From May to April of 1901 Harriman quietly bought a majority of Northern Pacific preferred and $37 million in common stock — $80 million in total. He was 40,000 common shares short of majority control.
Hill, suspecting something was up, confronted Jacob Schiff in the Kuhn, Loeb & Co. offices, who admitted everything. Hill was furious. But he had a problem. He needed Morgan’s approval before he could fend off Harriman, but Morgan was vacationing in France. A telegram was sent and he waited.
Meanwhile, Harriman placed the order for the final 40,000 shares of Northern Pacific to be bought on May 4, a Saturday trading session. Only the order was never filled. A junior partner at Kuhn, Loeb & Co. bungled it. Jacob Schiff found out but also ignored it.
Morgan’s telegram reply finally reached Hill in the evening of Sunday, May 5.
On Monday, May 6, the mad scramble began. Hill and his backers quickly bought up 200,000 shares in Northern Pacific that day. Its stock price rose from $110 to $130 in the buying spree. Later that day, Harriman found out his 40,000 share order never went through. Neither side held a majority.
Feeling the price rise was unwarranted, traders began shorting Northern Pacific stock.
When you short a stock you’re betting that its price will fall. To profit, you need to borrow shares, sell them at the market price, then buy the shares back at a lower price. With the shares back in your possession, you return the borrowed shares to the lender. The borrowing is done for a fee, of course. So your profit is the difference between the money you collected when you sold the borrowed shares and the money you paid to buy those shares back (plus the cost to borrow).
Short selling is a simple process that can go horribly wrong because, with the stock market, anything can happen in the short run. Losses are limited only by how high a stock’s price can go. You need to keep enough money in your account to cover losses (your broker will demand it). And, as the Northern Pacific short sellers found out, the price can quickly move against you and shares may not be available when you need to buy them.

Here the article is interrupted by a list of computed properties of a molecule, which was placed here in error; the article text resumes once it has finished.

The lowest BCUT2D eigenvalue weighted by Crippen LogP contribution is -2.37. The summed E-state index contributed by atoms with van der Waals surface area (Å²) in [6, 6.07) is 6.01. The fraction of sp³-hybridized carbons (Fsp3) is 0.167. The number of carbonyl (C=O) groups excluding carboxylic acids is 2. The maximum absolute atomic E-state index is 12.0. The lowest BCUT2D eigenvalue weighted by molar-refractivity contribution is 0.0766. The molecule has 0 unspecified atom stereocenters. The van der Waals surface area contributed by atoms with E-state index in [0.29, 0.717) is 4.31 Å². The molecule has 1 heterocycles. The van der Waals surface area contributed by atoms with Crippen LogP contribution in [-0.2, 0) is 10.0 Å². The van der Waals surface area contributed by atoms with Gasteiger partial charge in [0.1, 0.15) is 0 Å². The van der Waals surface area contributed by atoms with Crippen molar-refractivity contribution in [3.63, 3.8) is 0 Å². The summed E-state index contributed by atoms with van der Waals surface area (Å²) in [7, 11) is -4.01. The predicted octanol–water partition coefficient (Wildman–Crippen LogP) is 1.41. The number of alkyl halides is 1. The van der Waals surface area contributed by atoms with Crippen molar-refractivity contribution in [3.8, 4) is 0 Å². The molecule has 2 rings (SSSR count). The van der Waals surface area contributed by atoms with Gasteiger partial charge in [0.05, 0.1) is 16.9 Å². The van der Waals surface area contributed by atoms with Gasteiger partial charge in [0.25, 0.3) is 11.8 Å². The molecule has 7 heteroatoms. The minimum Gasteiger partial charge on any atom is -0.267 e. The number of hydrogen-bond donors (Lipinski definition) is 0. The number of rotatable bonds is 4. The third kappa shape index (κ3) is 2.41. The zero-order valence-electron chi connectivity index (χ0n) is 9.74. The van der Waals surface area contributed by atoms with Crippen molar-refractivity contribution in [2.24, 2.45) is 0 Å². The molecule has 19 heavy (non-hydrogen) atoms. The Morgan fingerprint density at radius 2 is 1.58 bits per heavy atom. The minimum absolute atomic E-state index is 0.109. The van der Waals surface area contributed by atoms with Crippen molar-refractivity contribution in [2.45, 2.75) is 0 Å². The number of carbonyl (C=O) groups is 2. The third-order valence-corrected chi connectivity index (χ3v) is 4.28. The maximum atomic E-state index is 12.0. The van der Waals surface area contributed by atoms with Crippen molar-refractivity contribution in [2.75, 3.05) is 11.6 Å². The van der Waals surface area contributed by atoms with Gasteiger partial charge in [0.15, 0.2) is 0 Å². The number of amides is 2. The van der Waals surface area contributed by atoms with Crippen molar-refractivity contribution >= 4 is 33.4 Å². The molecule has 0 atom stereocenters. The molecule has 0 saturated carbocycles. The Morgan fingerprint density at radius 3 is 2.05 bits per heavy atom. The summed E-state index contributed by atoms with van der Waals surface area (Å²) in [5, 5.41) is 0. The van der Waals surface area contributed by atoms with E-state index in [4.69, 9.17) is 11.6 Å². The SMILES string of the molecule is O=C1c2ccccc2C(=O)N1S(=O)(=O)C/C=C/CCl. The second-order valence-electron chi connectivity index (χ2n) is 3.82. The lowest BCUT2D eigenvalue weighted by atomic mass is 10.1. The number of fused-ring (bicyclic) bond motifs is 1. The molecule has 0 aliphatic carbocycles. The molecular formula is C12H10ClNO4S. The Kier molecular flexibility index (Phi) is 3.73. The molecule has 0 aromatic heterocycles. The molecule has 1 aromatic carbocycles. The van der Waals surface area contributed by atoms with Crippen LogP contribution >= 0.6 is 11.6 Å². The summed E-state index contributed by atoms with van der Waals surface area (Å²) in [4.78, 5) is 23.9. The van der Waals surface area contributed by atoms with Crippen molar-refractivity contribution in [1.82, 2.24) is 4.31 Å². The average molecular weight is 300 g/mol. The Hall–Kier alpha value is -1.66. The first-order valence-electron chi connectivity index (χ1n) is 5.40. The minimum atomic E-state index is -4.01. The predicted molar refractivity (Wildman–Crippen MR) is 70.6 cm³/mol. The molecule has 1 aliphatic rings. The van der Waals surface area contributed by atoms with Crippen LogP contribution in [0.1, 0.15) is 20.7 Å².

On Tuesday, May 7, Northern Pacific shares were bid up to $150. Short sellers in the stock started feeling the pressure. They could dump other holdings to cover their losses or close out their short positions at a big loss.
By Wednesday afternoon, the decision was made for them. The market was off by 20 points. Yet, Northern Pacific stock rose to $200.
The squeeze was on.
That night, brokers crowded into the Waldorf hotel and filled the air with tobacco smoke and rumor… Broker Bernard Baruch observed the scene: “One look inside the Waldorf that night was enough to bring home the truth of how little we differ from animals after all. From a palace the Waldorf had been transformed into the den of frightened men at bay.”
Unbeknownst to Harriman, Hill seized enough shares for control the day before. Yet, neither party was willing to sell.
It became obvious on Thursday that more shares were sold short than could be bought back in the market. Northern Pacific rose quickly as short sellers rushed frantically to cover their positions. Except, no shares were available. Harriman and Hill had cornered the market. The stock price was bid up — $300, $500, $800, and finally $1,000 a share.
The deadline to deliver shorted shares was 2:15 pm Thursday. Short sellers dumped everything as their Pacific Northern losses grew. It set off a market-wide panic. Margin loan rates spiked to 60%, compounding the selling.
Realizing the worst, Morgan and Harriman called a truce and devised a plan. The major houses — J.P. Morgan, Kuhn, Loeb & Co., and others — announced they would not force delivery at the deadline. Northern Pacific sold off.
The short sellers in Northern Pacific got a lucky break. They were allowed to close their short positions at $160 a share. They only suffered a devastating loss instead of total annihilation.
Harriman, The American Magazine 1907